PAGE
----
This second updated and revised edition puts stronger emphasis on genetics and molecular biology. It contains new chapters written by leading experts in the field. Mycorrhizas are symbioses between fungi and the roots of higher plants. As more than 90% of all known species of plants have the potential to form mycorrhizal associations, the productivity and species composition and the diversity of natural ecosystems are frequently dependent upon the presence and activity of mycorrhizas. The biotechnological application of mycorrhizas is expected to promote the production of food while maintaining ecologically and economically sustainable production systems.
In the years since the first edition of “Arbuscular Mycorrhizas: Physiology and Function” was published, an exceptional proliferation of interest in mycorrhizal biology has developed. This has been associated with advances in different research disciplines such as genetics, genomics, proteomics, metabolomics and physiology, advances which have generated better insight into topics of mycorrhizal biology, including the mechanisms of host-mycorrhiza interactions pre- and post-penetration, the influence of the symbiosis on the host and its surroundings, and the evolution and diversity of mycorrhization. It therefore became necessary to both update and expand the book's coverage in this, its second edition.
This book offers a timely overview and synthesis of biogeographic patterns of plants and fungi and their mycorrhizal associations across geographic scales. Written by leading experts in the field, it provides an updated definition of mycorrhizal types and establishes the best practices of modern biogeographic analyses. Individual chapters address the basic processes and mechanisms driving community ecology, population biology and dispersal in mycorrhizal fungi, which differ greatly from these of prokaryotes, plants and animals. Other chapters review the state-of-the-art knowledge about the distribution, ecology and biogeography of all mycorrhizal types and the most important fungal groups involved in mycorrhizal symbiosis. The book argues that molecular methods have revolutionized our understanding of the ecology and biogeography of mycorrhizal symbiosis and that rapidly evolving high-throughput identification and genomics tools will provide unprecedented information about the structure and functioning of mycorrhizal symbiosis on a global scale. This volume appeals to scientists in the fields of plant and fungal ecology and biogeography.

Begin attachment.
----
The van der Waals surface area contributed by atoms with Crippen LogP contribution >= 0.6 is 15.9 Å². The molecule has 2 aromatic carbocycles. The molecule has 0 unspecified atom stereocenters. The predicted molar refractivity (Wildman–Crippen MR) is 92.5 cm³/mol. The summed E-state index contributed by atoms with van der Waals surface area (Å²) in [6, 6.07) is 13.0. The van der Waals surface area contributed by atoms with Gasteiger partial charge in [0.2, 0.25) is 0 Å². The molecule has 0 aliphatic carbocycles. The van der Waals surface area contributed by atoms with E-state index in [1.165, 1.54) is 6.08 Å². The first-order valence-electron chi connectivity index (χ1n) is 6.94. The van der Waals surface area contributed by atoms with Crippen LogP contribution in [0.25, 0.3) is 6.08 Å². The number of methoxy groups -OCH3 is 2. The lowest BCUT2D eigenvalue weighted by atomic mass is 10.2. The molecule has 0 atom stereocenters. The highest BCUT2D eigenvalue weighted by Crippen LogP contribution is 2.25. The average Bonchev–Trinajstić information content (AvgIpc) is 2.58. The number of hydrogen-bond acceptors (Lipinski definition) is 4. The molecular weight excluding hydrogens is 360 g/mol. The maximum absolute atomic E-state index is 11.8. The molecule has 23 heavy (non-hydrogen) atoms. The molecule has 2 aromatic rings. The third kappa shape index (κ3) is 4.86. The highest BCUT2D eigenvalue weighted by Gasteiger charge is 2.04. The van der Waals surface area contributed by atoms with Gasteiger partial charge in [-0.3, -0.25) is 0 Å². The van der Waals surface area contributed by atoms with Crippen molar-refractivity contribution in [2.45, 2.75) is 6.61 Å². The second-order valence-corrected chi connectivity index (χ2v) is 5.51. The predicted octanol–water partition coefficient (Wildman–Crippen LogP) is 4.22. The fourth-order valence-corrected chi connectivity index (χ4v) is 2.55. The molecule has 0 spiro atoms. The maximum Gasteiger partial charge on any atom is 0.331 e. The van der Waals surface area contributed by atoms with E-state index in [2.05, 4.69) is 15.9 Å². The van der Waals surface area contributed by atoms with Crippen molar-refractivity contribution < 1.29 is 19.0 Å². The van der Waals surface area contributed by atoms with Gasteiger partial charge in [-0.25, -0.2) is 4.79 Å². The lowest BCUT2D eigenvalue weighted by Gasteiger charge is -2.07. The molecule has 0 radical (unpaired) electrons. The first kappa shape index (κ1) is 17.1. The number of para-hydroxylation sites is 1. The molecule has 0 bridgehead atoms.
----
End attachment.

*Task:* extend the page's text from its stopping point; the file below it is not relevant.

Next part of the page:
Mycorrhizae are a type of fungus formed by the relationship between plant roots and soil, and there is a widespread agreement among botanists and soil scientists that mycorrhizae are beneficial to the health and growth of soil and plants. Research into mycorrhizae has grown enormously in recent years. It is now known that these fungi have numerous properties and functions - they promote plant growth, maintain plant and soil health, provide protection against root diseases, they assist production using reduced fertilizer and pesticides, they effect soil structure, nutrient acquisition, root length and root structure. Mycorrhizae have many useful modern practical applications - the re-vegetation of landscapes, golf courses, contaminated soils, the prevention and retardation of leaf dehydration, the maintenance of soil and plant biodiversity - to name but a few. The editors of this book have produced a valuable collection of specialised contemporary information describing state of the art and modern protocols in mycorrhizal research, compiled and presented in one authoritative volume. It will be a valued reference work for botanists, microbiologists, agricultural and soil scientists.
The third edition of a standard resource, this book offers a state-of-the-art, multi-disciplinary presentation of plant roots. It examines structure and development, assemblage of root systems, metabolism and growth, stressful environments, and interactions at the rhizosphere. Reflecting the explosion of advances and emerging technologies in the field, the book presents developments in the study of root origin, composition, formation, and behavior for the production of novel pharmaceutical and medicinal compounds, agrochemicals, dyes, flavors, and pesticides. It details breakthroughs in genetics, molecular biology, growth substance physiology, biotechnology, and biomechanics.